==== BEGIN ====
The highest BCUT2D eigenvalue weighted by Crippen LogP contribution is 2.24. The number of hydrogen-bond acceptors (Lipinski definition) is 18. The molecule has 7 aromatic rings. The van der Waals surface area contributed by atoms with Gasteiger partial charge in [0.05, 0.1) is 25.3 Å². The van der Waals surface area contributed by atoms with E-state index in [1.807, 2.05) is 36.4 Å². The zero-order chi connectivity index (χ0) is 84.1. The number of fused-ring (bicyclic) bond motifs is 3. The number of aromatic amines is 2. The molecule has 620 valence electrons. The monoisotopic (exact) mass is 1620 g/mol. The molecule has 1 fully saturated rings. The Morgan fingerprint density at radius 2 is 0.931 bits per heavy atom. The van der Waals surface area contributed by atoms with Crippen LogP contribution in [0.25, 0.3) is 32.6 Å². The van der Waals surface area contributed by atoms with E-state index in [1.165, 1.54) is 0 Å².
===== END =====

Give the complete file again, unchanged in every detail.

The highest BCUT2D eigenvalue weighted by Crippen LogP contribution is 2.24. The number of hydrogen-bond acceptors (Lipinski definition) is 18. The molecule has 7 aromatic rings. The van der Waals surface area contributed by atoms with Gasteiger partial charge in [0.05, 0.1) is 25.3 Å². The van der Waals surface area contributed by atoms with E-state index in [1.807, 2.05) is 36.4 Å². The zero-order chi connectivity index (χ0) is 84.1. The number of fused-ring (bicyclic) bond motifs is 3. The number of aromatic amines is 2. The molecule has 620 valence electrons. The monoisotopic (exact) mass is 1620 g/mol. The molecule has 1 fully saturated rings. The Morgan fingerprint density at radius 2 is 0.931 bits per heavy atom. The van der Waals surface area contributed by atoms with Crippen LogP contribution in [0.25, 0.3) is 32.6 Å². The van der Waals surface area contributed by atoms with E-state index in [1.165, 1.54) is 0 Å².